You are all encouraged to submit items for inclusion. Just click “Contact” at the top of any Time Goes By page to send them. I'm sorry that I won't have time to acknowledge receipt and there is no guarantee of publication. But when I do include them, you will be credited and I will link to your blog.


Ronni: I just had the chance to read Wed. & Friday TGB posts & it has absolutely made my day. I love CRAFT...…….hit the nail on the head...…...does anyone say that anymore? Every one of the posts is a gem & just says it all. I'm 82 & my grown children…..all in their late 50s just don't get it so I save my thoughts for friends close to my age of 82.
I just pray every day that I stay lucid & am able to remain in my present "just right" condo. The kids have other ideas, but I'm not budging...…..I own it, I'm keeping it. A year ago, I almost met my maker & some days I wish I had. People my age understand that comment, not so the kids. I'm alive today because of them...……...they wouldn't agree to a "dnr" so I returned from that safe place. Oh well, I've told them not to do that again if the occasion arises & they agree. So thank you so much for your wisdom & your wonderful writing. Stay well as long as you are able...… many of us need you. :):):)Dee

What most young people don't realize when, or if, they think of the elderly is that we are just older versions of the the 17 year-olds we once were. True, our well broken-in bodies don't allow us to do the things we once did and we may not like the music they play today or their excessive obsession with Twitter, Instagram and smart phones. But our views on life and love and fun are the same as theirs. We are, in fact, just like everybody else except that we have a ton of experiences under our belt that we draw from that keeps us on an even keel and allows us the freedom to dream of what was and what can be.

Thank you for this great Interesting Stuff Ronni. I especially love the bird and possum posts. I would love to fly in a microlight with migratory birds. I'm hoping we get to do something like that when we die -- perhaps have a next life as a bird or just experience the sensation of flying like one. What blissI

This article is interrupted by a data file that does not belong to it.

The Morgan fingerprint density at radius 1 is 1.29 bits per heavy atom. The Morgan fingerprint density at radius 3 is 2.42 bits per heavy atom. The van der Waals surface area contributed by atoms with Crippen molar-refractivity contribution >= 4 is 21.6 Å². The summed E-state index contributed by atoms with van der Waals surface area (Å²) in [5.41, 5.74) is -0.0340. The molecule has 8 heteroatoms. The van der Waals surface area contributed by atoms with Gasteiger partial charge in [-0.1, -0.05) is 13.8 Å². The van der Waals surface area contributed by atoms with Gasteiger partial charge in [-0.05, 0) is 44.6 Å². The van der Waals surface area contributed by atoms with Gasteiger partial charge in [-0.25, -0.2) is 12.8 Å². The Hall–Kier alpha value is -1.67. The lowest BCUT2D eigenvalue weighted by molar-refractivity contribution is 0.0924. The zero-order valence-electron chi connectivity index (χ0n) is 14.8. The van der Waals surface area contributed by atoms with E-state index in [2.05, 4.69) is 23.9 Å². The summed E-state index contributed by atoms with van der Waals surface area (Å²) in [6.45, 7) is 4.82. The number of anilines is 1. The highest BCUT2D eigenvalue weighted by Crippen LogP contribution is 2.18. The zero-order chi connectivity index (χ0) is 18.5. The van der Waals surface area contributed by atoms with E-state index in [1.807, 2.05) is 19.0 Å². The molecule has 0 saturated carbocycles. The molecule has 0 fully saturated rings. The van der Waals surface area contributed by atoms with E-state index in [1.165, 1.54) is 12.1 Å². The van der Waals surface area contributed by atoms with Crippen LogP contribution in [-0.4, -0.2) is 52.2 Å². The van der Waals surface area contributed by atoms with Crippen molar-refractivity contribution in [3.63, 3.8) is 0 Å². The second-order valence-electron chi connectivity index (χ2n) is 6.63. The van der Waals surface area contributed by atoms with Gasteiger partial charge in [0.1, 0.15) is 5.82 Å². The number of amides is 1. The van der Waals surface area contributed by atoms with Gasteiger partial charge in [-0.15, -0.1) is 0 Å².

I certainly have no complaints about my Medicare. And like you, my experience with cancer would have put me in the poor house immediately. The Neulasta shots alone that I had after each infusion (total of four) were $10,000 each. The mechanics of implementing Medicare for all are far beyond my feeble math skills, but if it could be done, it's certainly a worthy goal. (Frankly I don't expect we'll ever manage to put today's health insurance companies out of business.)

Crossing my fingers that the new Twilight Zone is as good as the old. Many of those old episodes are legendary.

Daylight Savings Time - huzzzah and hallelujah! Thank you for the excellent news, I'd spaced it out. It's been (and is) an extra-long winter in Montana, and the time change is indeed welcome.

Does anyone know what “Medicare for all” would actually mean?Medicare with the F plan supplement is far different than Medicare with no supplement or with some of the others...the difference between life and death, literally.

Ronnie- Thanks for your posts and for living one more day. Love the film of birds. Opossums are not my favorite- they get into my garbage- I live in a remote rural area
and consider them right on a level with rats. However, the fact that they eat ticks is a big plus and I will reconsider my ranking of the opossum. Medicare for all is a good start. It would be wonderful if everyone in the country got the same care- then we could all gradually improve the health care outcomes for all and it would save lots and lots of money.
Thank you so much for your posts Ronnie and for your life.
Prayers for your well being and an easy passage into spirit.

Thank you. :)